A fire breaks out in an apartment building; A broken water pipe floods several floors; A resident collapses with a heart attack on the tennis court; An intruder roams the premises with criminal intent; and the chilly winds whipping in off Lake Michigan turn your condo’s paved surfaces into a huge ice skating rink and a liability just waiting to happen.
As a result, fire rescue and police personnel are summoned, and they rush to the scene. Until professional first responders arrive however, the situation is in the hands of the community’s on-premises staff and security providers. How does a concierge, doorman, maintenance worker, security guard or property manager learn to deal with such emergencies? In Chicagoland, training is available from many sources.
Building staff members have to handle many different problems, but there are a few situations that are more common than others. According to Jim Stoller, president of The Building Group in Chicago, which manages luxury high-rises, the most common crisis is “Someone trying to enter a property that they don't have appropriate access to. People are always trying to figure a way to get into buildings. I don't care if it's on Lake Shore Drive or if it's in one of the neighborhoods of Chicago—there are always people trying to figure out a way to get in.”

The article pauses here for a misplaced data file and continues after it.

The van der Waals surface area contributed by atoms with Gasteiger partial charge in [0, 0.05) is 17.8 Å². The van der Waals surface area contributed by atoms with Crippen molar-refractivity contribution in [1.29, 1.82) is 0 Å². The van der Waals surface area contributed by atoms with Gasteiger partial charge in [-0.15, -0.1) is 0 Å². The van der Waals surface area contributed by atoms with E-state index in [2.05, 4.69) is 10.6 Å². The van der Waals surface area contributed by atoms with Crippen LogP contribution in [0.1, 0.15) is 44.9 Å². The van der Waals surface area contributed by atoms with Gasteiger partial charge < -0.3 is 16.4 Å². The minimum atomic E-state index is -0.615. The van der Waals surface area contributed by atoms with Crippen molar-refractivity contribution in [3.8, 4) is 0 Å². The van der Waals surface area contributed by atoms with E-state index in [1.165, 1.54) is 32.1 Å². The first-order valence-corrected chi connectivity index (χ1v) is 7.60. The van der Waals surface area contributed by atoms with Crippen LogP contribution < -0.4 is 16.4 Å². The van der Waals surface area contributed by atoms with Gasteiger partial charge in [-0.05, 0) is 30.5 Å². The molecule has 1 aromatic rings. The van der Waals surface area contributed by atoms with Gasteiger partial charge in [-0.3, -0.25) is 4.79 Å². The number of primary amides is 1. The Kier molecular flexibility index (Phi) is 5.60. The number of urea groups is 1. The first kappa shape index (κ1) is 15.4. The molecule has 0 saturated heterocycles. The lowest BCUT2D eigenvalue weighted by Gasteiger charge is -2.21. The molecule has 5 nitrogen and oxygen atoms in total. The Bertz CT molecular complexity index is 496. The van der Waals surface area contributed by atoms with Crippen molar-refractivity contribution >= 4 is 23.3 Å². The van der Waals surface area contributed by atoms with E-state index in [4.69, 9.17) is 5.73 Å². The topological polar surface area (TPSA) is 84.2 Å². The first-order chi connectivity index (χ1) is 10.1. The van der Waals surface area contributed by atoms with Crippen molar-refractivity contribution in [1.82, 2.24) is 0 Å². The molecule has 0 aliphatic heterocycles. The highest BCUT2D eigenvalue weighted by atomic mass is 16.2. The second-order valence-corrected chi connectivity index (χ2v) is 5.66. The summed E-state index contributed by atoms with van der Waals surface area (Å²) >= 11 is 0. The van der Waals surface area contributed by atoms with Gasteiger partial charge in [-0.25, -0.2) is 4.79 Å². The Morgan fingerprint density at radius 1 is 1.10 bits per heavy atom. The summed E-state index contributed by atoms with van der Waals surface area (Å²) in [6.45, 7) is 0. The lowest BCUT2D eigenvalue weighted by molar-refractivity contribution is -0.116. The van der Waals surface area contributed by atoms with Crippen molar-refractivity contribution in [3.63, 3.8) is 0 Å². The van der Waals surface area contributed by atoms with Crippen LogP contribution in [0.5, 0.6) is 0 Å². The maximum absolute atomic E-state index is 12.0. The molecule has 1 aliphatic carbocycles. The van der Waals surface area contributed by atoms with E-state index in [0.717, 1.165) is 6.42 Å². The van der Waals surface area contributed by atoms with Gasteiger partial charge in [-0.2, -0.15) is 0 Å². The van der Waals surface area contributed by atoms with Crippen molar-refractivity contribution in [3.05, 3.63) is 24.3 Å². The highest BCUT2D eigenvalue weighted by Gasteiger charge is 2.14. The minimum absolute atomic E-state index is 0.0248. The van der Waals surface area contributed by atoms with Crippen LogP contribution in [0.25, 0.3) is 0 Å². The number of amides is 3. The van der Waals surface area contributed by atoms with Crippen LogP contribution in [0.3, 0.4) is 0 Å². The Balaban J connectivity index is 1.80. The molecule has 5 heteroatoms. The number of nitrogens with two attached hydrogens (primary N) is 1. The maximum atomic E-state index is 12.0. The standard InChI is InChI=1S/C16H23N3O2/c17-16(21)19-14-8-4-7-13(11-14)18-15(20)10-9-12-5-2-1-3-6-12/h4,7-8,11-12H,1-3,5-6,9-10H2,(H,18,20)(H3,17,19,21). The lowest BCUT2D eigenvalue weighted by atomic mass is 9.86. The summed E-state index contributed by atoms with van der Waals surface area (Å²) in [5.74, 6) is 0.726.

Chicago Property Services specializes in smaller properties—low-rise condos, gated communities and townhomes. President Salvatore J. Sciacca has had the same experience with that sector of the market. “Break-ins, people's units being burglarized,” he says. “That's the most typical security issue that our communities face.”